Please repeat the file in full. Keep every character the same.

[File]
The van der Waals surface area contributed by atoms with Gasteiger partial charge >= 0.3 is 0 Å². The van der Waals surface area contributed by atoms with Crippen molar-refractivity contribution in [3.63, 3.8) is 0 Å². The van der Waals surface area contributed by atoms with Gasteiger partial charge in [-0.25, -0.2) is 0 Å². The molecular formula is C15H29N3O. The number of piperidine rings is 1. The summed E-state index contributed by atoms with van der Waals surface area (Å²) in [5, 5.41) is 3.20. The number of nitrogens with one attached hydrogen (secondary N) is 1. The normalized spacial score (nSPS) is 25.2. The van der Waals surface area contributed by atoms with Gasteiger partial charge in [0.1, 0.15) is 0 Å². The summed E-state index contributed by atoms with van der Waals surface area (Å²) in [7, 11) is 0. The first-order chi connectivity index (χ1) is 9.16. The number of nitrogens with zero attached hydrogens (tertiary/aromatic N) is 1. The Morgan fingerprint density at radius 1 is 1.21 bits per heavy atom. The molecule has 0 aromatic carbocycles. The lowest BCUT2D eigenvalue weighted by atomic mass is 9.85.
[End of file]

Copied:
The van der Waals surface area contributed by atoms with Gasteiger partial charge >= 0.3 is 0 Å². The van der Waals surface area contributed by atoms with Crippen molar-refractivity contribution in [3.63, 3.8) is 0 Å². The van der Waals surface area contributed by atoms with Gasteiger partial charge in [-0.25, -0.2) is 0 Å². The molecular formula is C15H29N3O. The number of piperidine rings is 1. The summed E-state index contributed by atoms with van der Waals surface area (Å²) in [5, 5.41) is 3.20. The number of nitrogens with one attached hydrogen (secondary N) is 1. The normalized spacial score (nSPS) is 25.2. The van der Waals surface area contributed by atoms with Gasteiger partial charge in [0.1, 0.15) is 0 Å². The summed E-state index contributed by atoms with van der Waals surface area (Å²) in [7, 11) is 0. The first-order chi connectivity index (χ1) is 9.16. The number of nitrogens with zero attached hydrogens (tertiary/aromatic N) is 1. The Morgan fingerprint density at radius 1 is 1.21 bits per heavy atom. The molecule has 0 aromatic carbocycles. The lowest BCUT2D eigenvalue weighted by atomic mass is 9.85.